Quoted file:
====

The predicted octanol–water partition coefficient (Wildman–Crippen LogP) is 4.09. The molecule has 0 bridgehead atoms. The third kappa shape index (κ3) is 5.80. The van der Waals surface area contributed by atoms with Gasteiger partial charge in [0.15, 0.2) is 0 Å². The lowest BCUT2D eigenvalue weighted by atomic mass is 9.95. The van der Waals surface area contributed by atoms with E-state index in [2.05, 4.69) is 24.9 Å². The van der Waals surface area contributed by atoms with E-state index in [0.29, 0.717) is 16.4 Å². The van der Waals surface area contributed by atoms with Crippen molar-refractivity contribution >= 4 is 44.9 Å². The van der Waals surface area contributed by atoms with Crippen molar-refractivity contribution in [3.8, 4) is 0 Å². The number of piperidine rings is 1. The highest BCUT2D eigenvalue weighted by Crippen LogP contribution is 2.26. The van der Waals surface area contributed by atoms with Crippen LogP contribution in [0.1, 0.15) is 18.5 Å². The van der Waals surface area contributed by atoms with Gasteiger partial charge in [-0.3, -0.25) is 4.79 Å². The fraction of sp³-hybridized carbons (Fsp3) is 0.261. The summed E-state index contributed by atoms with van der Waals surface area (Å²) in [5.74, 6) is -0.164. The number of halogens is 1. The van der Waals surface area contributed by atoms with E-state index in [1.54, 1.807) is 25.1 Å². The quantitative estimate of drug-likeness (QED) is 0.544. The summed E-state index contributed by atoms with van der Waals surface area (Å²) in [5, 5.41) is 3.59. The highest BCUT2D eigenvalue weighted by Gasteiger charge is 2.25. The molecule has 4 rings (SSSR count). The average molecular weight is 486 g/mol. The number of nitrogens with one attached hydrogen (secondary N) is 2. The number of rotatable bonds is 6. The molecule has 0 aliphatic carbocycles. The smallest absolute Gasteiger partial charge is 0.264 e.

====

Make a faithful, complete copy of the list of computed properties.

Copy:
The predicted octanol–water partition coefficient (Wildman–Crippen LogP) is 4.09. The molecule has 0 bridgehead atoms. The third kappa shape index (κ3) is 5.80. The van der Waals surface area contributed by atoms with Gasteiger partial charge in [0.15, 0.2) is 0 Å². The lowest BCUT2D eigenvalue weighted by atomic mass is 9.95. The van der Waals surface area contributed by atoms with E-state index in [2.05, 4.69) is 24.9 Å². The van der Waals surface area contributed by atoms with E-state index in [0.29, 0.717) is 16.4 Å². The van der Waals surface area contributed by atoms with Crippen molar-refractivity contribution >= 4 is 44.9 Å². The van der Waals surface area contributed by atoms with Crippen molar-refractivity contribution in [3.8, 4) is 0 Å². The number of piperidine rings is 1. The highest BCUT2D eigenvalue weighted by Crippen LogP contribution is 2.26. The van der Waals surface area contributed by atoms with Crippen LogP contribution in [0.1, 0.15) is 18.5 Å². The van der Waals surface area contributed by atoms with Gasteiger partial charge in [-0.3, -0.25) is 4.79 Å². The fraction of sp³-hybridized carbons (Fsp3) is 0.261. The summed E-state index contributed by atoms with van der Waals surface area (Å²) in [5.74, 6) is -0.164. The number of halogens is 1. The van der Waals surface area contributed by atoms with E-state index in [1.54, 1.807) is 25.1 Å². The quantitative estimate of drug-likeness (QED) is 0.544. The summed E-state index contributed by atoms with van der Waals surface area (Å²) in [5, 5.41) is 3.59. The highest BCUT2D eigenvalue weighted by Gasteiger charge is 2.25. The molecule has 4 rings (SSSR count). The average molecular weight is 486 g/mol. The number of nitrogens with one attached hydrogen (secondary N) is 2. The number of rotatable bonds is 6. The molecule has 0 aliphatic carbocycles. The smallest absolute Gasteiger partial charge is 0.264 e.